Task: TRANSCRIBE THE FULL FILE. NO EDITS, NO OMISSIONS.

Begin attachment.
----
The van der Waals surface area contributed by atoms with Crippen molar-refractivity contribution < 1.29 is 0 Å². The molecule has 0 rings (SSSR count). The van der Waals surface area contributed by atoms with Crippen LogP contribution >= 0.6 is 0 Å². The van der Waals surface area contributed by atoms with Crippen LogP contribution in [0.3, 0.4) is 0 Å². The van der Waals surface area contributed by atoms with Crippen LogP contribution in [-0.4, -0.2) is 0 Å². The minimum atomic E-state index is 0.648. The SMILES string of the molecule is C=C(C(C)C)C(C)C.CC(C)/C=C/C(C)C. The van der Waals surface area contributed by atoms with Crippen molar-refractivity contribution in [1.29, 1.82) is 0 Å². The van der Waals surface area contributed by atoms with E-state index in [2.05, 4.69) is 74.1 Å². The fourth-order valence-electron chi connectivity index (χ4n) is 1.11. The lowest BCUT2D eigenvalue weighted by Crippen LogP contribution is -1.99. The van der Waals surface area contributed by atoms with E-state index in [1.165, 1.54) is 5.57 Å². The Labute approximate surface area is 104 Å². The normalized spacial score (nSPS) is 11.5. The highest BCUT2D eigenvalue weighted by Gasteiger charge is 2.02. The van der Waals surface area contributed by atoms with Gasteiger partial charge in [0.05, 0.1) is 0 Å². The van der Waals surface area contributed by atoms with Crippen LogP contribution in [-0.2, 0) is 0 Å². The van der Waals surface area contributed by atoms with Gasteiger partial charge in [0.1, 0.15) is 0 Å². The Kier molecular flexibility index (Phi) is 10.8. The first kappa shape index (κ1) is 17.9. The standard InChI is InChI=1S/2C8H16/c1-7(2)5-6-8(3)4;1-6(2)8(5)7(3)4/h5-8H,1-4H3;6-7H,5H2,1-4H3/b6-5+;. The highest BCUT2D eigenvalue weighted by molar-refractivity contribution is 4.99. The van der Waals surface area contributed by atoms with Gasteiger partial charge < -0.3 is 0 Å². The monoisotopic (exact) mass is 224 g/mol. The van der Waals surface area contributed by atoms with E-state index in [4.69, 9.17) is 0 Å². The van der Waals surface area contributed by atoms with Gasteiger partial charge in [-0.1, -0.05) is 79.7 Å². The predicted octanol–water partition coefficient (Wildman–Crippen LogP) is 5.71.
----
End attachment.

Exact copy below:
The van der Waals surface area contributed by atoms with Crippen molar-refractivity contribution < 1.29 is 0 Å². The molecule has 0 rings (SSSR count). The van der Waals surface area contributed by atoms with Crippen LogP contribution >= 0.6 is 0 Å². The van der Waals surface area contributed by atoms with Crippen LogP contribution in [0.3, 0.4) is 0 Å². The van der Waals surface area contributed by atoms with Crippen LogP contribution in [-0.4, -0.2) is 0 Å². The minimum atomic E-state index is 0.648. The SMILES string of the molecule is C=C(C(C)C)C(C)C.CC(C)/C=C/C(C)C. The van der Waals surface area contributed by atoms with Crippen molar-refractivity contribution in [1.29, 1.82) is 0 Å². The van der Waals surface area contributed by atoms with E-state index in [2.05, 4.69) is 74.1 Å². The fourth-order valence-electron chi connectivity index (χ4n) is 1.11. The lowest BCUT2D eigenvalue weighted by Crippen LogP contribution is -1.99. The van der Waals surface area contributed by atoms with E-state index in [1.165, 1.54) is 5.57 Å². The Labute approximate surface area is 104 Å². The normalized spacial score (nSPS) is 11.5. The highest BCUT2D eigenvalue weighted by Gasteiger charge is 2.02. The van der Waals surface area contributed by atoms with Gasteiger partial charge in [0.05, 0.1) is 0 Å². The van der Waals surface area contributed by atoms with Crippen LogP contribution in [-0.2, 0) is 0 Å². The van der Waals surface area contributed by atoms with Gasteiger partial charge in [0.1, 0.15) is 0 Å². The Kier molecular flexibility index (Phi) is 10.8. The first kappa shape index (κ1) is 17.9. The standard InChI is InChI=1S/2C8H16/c1-7(2)5-6-8(3)4;1-6(2)8(5)7(3)4/h5-8H,1-4H3;6-7H,5H2,1-4H3/b6-5+;. The highest BCUT2D eigenvalue weighted by molar-refractivity contribution is 4.99. The van der Waals surface area contributed by atoms with Gasteiger partial charge < -0.3 is 0 Å². The monoisotopic (exact) mass is 224 g/mol. The van der Waals surface area contributed by atoms with E-state index in [4.69, 9.17) is 0 Å². The van der Waals surface area contributed by atoms with Gasteiger partial charge in [-0.1, -0.05) is 79.7 Å². The predicted octanol–water partition coefficient (Wildman–Crippen LogP) is 5.71.